To install a plate, we put the back edge into the printer, lay the plate down and slide the plate forward so that the two tabs catch and hold the plate in place.
I'd noticed that some plate seem more difficult to pull forward and wondered why. When I wonder why, I start examining things more closely. And, in this case I pulled out my trusty digital calipers and started measuring.
I have five build plates.
Because my digital calipers came from Harbor Freight, I felt that I needed to measure multiple time and average the result. I would then compute the delta, or difference, between the largest measurement and the smallest.
Total Plate Depth Differences
The great news is that when measured across the face of the plate, with BuildTak installed, the delta is just .04mm. The deepest average measurement was 3.30mm and the thinnest average measurement was 3.26mm. That is NOT a very big difference. Here are the average measurements for the plates:
- Print Plate 01: 3.28mm
- Print Plate 02: 3.29mm
- Print Plate 03: 3.27mm
- Print Plate 04: 3.30mm (Thickest)
- Print Plate 05: 3.26mm (Thinnest)
This is where it makes a difference if a child is expected to install the print plate. While any child should be able to install any of the 5 print plates that I measured, it will certainly be easier to install two of them.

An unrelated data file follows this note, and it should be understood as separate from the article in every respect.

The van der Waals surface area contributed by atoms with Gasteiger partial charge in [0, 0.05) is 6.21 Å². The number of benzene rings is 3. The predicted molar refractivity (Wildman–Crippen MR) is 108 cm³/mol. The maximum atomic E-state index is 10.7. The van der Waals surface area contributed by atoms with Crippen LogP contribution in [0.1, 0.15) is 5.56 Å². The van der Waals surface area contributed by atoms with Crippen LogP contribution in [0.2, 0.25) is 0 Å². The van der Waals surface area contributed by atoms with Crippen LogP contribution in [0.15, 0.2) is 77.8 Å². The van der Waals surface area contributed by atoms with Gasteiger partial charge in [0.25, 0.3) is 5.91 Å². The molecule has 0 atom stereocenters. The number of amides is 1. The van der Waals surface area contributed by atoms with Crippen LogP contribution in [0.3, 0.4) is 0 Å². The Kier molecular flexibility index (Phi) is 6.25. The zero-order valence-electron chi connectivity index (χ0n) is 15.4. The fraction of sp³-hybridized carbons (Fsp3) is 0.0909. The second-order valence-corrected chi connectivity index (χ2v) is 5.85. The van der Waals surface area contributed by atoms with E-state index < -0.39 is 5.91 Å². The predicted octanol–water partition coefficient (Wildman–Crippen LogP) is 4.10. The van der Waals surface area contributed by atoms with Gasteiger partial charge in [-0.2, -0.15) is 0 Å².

The delta, or difference, between the average measurements of the thickest tabs and the thinnest tabs was .30mm. While 1/3 of a millimeter isn't all that much, it is enough to notice when trying to install a print table into the M3D Micro. Plates having the smallest measurement cab be slid home more easily than those with thicker measurements.
Here are the average tab thickness measurements for each plate:
- Print Plate - Tabs 01: 1.78mm
- Print Plate - Tabs 02: 1.50mm (Thinnest)
- Print Plate - Tabs 03: 1.75mm
- Print Plate - Tabs 04: 1.80mm (Thickest)
- Print Plate - Tabs 05: 1.56mm
The Corner Offsets permit us to make allowances for tab thickness differences. So, it's not a big deal in terms of print quality. It's simply easier to slide home tabs that are thinner rather than thicker. What this means for me is that I will choose the plates having the thinnest tabs for my granddaughter's Micro and keep the plates having thicker tabs for my own use.
While the differences I've noted are very small. I would still run through a quick gap and offset routine each time I swap one plate for another. It doesn't take a lot of time and adds a level of precision to your printing jobs.